Three children from Arisaig Primary School performed an impromptu concert after lunch on Saturday to an appreciative audience.
Grateful thanks are due to all those who helped in so many ways to give us such an enjoyable weekend which culminated in a joyous Songs of Praise led by Morag Muirhead. The weekend raised over £700 towards the restoration work at St Columba's Church in Mallaig.
Arrangement: Bread Of Life

News in Brief

Sir Jimmy Savile
The sad news that Sir Jimmy Savile had passed away on Saturday 29th October, two days before his 85th birthday, brought lots of memories flooding back into my mind.
Like how he lead the local children - like a kilted Pied Piper - round the Circular Walk as they raised sponsorship money for the new Mallaig Playing Field in 1976…like how he was encouraged to take a penalty kick at the park - I do remember he was left footed but I can't remember if he managed to beat Stars FC goalkeeper Manson Sutherland…like how he attended a fund raising concert in the Mallaig Hall and presented the raffle prizes…like how he got Traffic Warden Alistair MacDougall to hold up the traffic for him…like how he met with and encouraged the local Cub Pack, and any member of the public who wanted to meet him and greet him…like how he became a family friend of James and Jessie Hepburn and invited their daughter Roberta down to a recording of Top of the Pops - howzabout that then!!!...`like how he became an integral part of the Fishermen's Mission Gala Weekend and for his efforts he was made Hon Admiral of the Fishery Protection Fleet at a ceremony on Mallaig Pier - no flash tracksuit but a naval suit and gold braid…like how on a later visit he took part in a sponsored run around the Circular Walk, arriving back at the Fish Market as fresh as a daisy saying it was all too easy!!!...like how we presented him with a large model of a fishing boat inside a ship's wheel. He autographed the photo for me but his signature, like his life, is now sadly gone.


Born in Leeds, Jimmy seemed to consider Lochaber his second home for, as well as offering support to Mallaig Playing Field and the Mallaig Fishermen's Mission, he also supported the Belford Hospital in Fort William and was Chieftain of the Lochaber Highland Games for nigh on 40 years, and owned a cottage in Glencoe. As Provost Allan Henderson says, Jimmy will be sadly missed and fondly remembered in Lochaber, his spiritual home.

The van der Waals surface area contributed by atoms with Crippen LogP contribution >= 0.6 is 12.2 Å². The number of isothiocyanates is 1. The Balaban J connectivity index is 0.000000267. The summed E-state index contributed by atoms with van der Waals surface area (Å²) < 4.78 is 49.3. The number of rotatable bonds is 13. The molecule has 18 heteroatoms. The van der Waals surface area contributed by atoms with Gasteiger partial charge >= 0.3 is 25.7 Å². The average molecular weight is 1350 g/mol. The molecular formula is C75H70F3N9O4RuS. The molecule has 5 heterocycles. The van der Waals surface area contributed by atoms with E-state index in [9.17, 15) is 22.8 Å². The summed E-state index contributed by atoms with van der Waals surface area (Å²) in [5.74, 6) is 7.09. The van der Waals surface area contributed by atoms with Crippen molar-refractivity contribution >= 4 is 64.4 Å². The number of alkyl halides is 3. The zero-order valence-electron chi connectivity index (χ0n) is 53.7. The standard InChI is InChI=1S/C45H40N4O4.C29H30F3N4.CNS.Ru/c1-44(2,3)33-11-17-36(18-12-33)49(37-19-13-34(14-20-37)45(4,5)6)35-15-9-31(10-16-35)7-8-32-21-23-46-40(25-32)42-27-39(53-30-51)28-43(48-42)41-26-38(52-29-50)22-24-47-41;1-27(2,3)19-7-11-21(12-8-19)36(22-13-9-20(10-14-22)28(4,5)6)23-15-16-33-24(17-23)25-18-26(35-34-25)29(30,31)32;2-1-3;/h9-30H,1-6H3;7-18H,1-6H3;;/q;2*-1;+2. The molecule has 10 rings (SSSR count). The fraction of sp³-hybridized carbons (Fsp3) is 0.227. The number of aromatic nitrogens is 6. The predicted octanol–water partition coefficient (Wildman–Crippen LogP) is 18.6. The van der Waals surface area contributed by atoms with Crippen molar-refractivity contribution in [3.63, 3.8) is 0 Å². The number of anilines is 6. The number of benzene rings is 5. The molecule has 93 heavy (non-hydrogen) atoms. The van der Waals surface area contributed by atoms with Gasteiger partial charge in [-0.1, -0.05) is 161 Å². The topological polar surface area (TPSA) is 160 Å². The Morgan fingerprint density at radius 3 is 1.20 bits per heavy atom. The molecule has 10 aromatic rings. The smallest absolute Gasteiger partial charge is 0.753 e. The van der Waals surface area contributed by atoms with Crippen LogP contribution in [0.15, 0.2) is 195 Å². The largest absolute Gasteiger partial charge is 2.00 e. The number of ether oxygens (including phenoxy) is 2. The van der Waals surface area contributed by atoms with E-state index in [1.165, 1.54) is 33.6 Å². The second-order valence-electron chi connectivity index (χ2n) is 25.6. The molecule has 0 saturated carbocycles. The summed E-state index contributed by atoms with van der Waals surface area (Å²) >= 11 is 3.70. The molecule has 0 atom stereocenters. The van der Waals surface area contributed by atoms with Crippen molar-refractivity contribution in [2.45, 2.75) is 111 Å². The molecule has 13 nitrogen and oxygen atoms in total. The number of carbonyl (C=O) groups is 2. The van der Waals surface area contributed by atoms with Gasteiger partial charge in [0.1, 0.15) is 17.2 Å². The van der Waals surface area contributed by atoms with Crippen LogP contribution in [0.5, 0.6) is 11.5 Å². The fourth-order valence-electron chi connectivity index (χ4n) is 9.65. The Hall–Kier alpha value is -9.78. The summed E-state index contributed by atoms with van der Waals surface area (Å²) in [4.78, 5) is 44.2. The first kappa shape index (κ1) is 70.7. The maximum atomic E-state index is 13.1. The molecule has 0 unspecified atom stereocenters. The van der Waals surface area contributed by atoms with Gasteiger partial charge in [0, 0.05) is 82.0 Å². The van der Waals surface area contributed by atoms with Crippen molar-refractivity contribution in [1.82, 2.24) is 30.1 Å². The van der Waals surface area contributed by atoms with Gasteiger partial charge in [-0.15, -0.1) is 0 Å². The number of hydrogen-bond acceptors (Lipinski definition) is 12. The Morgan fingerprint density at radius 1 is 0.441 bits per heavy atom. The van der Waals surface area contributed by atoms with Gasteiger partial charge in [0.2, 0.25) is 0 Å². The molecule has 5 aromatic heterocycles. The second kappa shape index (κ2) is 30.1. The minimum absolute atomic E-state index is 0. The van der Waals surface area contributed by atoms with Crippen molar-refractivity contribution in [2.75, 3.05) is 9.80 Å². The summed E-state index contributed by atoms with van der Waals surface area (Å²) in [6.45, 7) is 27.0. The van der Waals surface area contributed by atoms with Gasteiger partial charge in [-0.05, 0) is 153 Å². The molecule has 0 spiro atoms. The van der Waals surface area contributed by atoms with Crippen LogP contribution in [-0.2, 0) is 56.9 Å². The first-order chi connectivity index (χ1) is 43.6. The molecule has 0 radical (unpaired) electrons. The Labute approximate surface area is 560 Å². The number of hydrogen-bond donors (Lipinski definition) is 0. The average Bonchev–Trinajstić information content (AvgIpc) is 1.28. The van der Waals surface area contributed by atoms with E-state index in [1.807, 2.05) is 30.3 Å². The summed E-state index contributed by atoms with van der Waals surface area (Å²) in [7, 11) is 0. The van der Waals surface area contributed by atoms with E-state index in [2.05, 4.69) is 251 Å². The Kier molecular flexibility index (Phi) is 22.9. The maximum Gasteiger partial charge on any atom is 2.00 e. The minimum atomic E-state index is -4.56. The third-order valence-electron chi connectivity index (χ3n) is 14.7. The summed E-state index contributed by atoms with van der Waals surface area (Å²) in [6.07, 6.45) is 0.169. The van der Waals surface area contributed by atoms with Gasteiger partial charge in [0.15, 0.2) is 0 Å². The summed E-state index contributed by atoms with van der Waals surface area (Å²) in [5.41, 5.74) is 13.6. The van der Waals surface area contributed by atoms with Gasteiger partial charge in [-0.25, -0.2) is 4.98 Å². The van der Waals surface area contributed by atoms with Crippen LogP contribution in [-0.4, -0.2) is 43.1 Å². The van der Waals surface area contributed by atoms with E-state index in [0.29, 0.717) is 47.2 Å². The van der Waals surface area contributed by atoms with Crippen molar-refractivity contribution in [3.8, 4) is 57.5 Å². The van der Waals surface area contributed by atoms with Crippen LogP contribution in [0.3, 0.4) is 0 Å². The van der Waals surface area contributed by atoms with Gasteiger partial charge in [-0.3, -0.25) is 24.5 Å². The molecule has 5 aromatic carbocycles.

He launch of Fort William author David Cargill's first crime novel, The Statue of Three Lies, was celebrated in Mosspark Nursing Home on Wednesday 26th October. Music was provided by The Strathspey and Reel Society.
Right: David presents a cheque for £100 to Moss Park Nursing Home matron Libby McKee, accompanied by Teresa Mathieson, head of Nevis Day Care, Invernevis House.
The proceeds of the book will be donated to the carers who looked after David's wife Sheila including, dependent on sales, the Mackintosh Centre in Mallaig. The Statue of Three Lies, which was reviewed in last month's West Word, is on sale at numerous outlets including Waterstones, W H Smith and online (Amazon stocks are selling out!) and also as a Kindle ebook.
Photo courtesy of Iain Ferguson, The Write Image

Don't get caught out over the weekend December 9th - 12th when the A82 will be closed entirely so that a 200 - 250 tonne, potentially unstable boulder can be removed in a controlled way from the hillside above the road.